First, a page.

Arthur Max: Shorthand With Ridley Scott
After some 30 years of collaborating with Ridley Scott on dozens of commercials and 11 films, production designer Arthur Max has established a close relationship with the director that has arguably turned into one of the most enduring and fruitful in Hollywood history. (He was also Oscar-nominated for his work on Scott’s “Gladiator” and “American Gangster”).
“Over that time we’ve learned a visual shorthand on how to communicate with each other quickly and efficiently, as well as a mutual trust,” says Max. “So whatever genre we’re working in, it’s the same visual vocabulary in terms of sets, lighting, density of detail and so on. Ridley’s a very visual person, and he always storyboards it all first.”
To bring “Martian’s” storyboards to life, Max did his research, “as we wanted the science to be as accurate as possible,” and consulted with NASA and the Jet Propulsion Laboratory. He worked with a team of 24, including concept artists and set dressers, on a “very tight” 13-week pre-production schedule.
He first oversaw the design work on the giant stages at Korda Studios in Budapest, and then on location in the arid desert of Wadi Rum, Jordan.
Adam Stockhausen: From Wes Anderson to Steven Spielberg
Stockhausen won the Oscar last year for his work on Wes Anderson’s frothy period fantasy “The Grand Budapest Hotel,” and he returned to Eastern Europe for Steven Spielberg’s fact-based Cold War spy drama, “Bridge of Spies,” which is set in Berlin and New York.
“They’re very different genres, and our approach (to ‘Bridge’) was also very different, as we were looking at so much specific research and photographs and archival film of these actual events,” he says.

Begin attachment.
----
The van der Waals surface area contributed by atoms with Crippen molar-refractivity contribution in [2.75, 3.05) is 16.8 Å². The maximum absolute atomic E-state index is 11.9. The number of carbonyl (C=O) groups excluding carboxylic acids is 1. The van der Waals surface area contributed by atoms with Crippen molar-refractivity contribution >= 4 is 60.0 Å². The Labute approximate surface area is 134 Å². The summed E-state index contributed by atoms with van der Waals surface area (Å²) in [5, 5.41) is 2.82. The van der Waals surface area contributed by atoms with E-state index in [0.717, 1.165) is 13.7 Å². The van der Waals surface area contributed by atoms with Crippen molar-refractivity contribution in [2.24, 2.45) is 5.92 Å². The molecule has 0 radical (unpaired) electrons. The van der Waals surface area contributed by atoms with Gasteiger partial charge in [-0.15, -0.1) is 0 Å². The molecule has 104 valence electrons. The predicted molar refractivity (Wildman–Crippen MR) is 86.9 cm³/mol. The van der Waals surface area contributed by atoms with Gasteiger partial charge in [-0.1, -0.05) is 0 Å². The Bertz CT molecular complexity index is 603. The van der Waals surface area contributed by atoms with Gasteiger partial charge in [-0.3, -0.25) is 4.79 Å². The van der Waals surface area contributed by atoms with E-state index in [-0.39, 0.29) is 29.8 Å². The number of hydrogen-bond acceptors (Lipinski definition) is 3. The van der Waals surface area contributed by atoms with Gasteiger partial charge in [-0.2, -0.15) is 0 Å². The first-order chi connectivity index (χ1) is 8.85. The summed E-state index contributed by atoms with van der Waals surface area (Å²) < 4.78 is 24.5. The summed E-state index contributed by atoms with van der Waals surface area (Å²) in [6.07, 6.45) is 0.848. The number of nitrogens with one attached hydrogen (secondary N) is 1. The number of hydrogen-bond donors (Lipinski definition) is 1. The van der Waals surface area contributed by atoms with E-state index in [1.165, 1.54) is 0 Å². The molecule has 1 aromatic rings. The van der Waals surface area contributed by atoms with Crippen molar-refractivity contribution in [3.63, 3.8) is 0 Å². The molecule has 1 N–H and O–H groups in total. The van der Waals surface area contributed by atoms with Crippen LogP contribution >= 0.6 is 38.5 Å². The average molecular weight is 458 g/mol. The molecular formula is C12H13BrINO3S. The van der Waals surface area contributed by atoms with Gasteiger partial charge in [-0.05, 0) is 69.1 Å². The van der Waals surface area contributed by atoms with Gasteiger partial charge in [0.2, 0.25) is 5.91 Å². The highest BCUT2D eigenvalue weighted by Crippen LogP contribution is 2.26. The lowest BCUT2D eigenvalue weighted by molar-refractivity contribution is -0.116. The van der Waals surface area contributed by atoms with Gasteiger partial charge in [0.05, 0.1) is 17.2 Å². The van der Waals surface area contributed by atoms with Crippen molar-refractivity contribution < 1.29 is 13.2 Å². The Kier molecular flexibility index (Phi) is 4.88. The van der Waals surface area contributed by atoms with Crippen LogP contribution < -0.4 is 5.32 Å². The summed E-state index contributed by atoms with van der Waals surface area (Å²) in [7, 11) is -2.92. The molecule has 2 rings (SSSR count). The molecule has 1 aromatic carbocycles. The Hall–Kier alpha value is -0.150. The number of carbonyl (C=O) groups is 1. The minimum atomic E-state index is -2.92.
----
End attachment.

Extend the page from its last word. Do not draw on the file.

“But recreating all that wasn’t easy, as most of the original places and locations are either gone or have changed so much they were unusable.”
Ultimately, Spielberg and Stockhausen substituted locations in Poland for period East Berlin.
However, on “The Grand Budapest Hotel,” the filmmakers didn’t have to worry about reproducing real historical events and the production designer had more freedom and built everything from scratch.
Sandy Powell: Luck and Inspiration
Nominated for both “Carol” and “Cinderella,” Powell can now count an even dozen Oscar hopes (she won for “The Aviator,” “Shakespeare in Love” and “Young Victoria”). This year she’ll be competing with herself.
Powell ascribes her amazing Oscar run to a mixture of “being lucky enough to have great projects offered to you – and then making the right choices and working with great directors who really inspire you.”
“Cinderella” was shot at Pinewood, just outside London. “It was a huge undertaking,” Powell recalls. “I had over 100 people in my department at the peak, everyone from buyers and seamstresses to tailors and assistants, many of whom I’d worked with before.” For “Carol,” which shot in Cincinnati, Powell did the prep work in New York and L.A. and then took her Gotham assistants with her on the shoot. “It was a much smaller production, and we used a lot of local people in Cincinnati for extras and stand-bys.”
Both are period films, Powell’s favorite genre: “I love period pieces the most,” she says.